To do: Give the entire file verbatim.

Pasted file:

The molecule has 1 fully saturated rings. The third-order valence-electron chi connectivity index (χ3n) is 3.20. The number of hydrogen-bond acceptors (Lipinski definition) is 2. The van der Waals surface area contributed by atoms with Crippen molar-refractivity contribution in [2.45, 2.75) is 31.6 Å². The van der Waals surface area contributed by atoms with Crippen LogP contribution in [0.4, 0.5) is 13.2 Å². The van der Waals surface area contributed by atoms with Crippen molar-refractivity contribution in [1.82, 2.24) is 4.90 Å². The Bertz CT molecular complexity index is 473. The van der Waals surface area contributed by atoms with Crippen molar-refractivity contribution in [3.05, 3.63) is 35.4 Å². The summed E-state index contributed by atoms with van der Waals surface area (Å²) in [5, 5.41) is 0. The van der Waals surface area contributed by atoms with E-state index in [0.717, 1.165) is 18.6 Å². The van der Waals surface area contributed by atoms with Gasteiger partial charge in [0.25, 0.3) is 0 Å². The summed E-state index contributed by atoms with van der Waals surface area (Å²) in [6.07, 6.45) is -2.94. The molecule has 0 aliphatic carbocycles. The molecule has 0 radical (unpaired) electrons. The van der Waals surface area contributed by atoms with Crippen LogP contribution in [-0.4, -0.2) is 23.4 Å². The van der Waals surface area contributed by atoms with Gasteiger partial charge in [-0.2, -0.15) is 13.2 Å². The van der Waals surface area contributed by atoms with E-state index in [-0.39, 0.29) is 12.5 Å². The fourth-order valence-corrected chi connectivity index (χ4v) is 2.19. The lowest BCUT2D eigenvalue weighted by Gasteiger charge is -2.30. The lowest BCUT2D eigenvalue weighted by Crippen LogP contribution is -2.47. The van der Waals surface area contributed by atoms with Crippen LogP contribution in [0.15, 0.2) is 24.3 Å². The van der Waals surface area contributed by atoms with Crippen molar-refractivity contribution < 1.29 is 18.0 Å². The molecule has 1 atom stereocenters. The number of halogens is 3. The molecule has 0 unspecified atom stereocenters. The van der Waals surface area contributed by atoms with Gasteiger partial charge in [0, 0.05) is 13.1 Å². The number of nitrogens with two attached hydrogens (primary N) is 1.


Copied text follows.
The molecule has 1 fully saturated rings. The third-order valence-electron chi connectivity index (χ3n) is 3.20. The number of hydrogen-bond acceptors (Lipinski definition) is 2. The van der Waals surface area contributed by atoms with Crippen molar-refractivity contribution in [2.45, 2.75) is 31.6 Å². The van der Waals surface area contributed by atoms with Crippen LogP contribution in [0.4, 0.5) is 13.2 Å². The van der Waals surface area contributed by atoms with Crippen molar-refractivity contribution in [1.82, 2.24) is 4.90 Å². The Bertz CT molecular complexity index is 473. The van der Waals surface area contributed by atoms with Crippen molar-refractivity contribution in [3.05, 3.63) is 35.4 Å². The summed E-state index contributed by atoms with van der Waals surface area (Å²) in [5, 5.41) is 0. The van der Waals surface area contributed by atoms with E-state index in [0.717, 1.165) is 18.6 Å². The van der Waals surface area contributed by atoms with Gasteiger partial charge in [0.25, 0.3) is 0 Å². The summed E-state index contributed by atoms with van der Waals surface area (Å²) in [6.07, 6.45) is -2.94. The molecule has 0 aliphatic carbocycles. The molecule has 0 radical (unpaired) electrons. The van der Waals surface area contributed by atoms with Crippen LogP contribution in [-0.4, -0.2) is 23.4 Å². The van der Waals surface area contributed by atoms with Gasteiger partial charge in [-0.2, -0.15) is 13.2 Å². The van der Waals surface area contributed by atoms with E-state index in [-0.39, 0.29) is 12.5 Å². The fourth-order valence-corrected chi connectivity index (χ4v) is 2.19. The lowest BCUT2D eigenvalue weighted by Gasteiger charge is -2.30. The lowest BCUT2D eigenvalue weighted by Crippen LogP contribution is -2.47. The van der Waals surface area contributed by atoms with Crippen LogP contribution in [0.15, 0.2) is 24.3 Å². The van der Waals surface area contributed by atoms with Crippen molar-refractivity contribution < 1.29 is 18.0 Å². The molecule has 1 atom stereocenters. The number of halogens is 3. The molecule has 0 unspecified atom stereocenters. The van der Waals surface area contributed by atoms with Gasteiger partial charge in [0, 0.05) is 13.1 Å². The number of nitrogens with two attached hydrogens (primary N) is 1.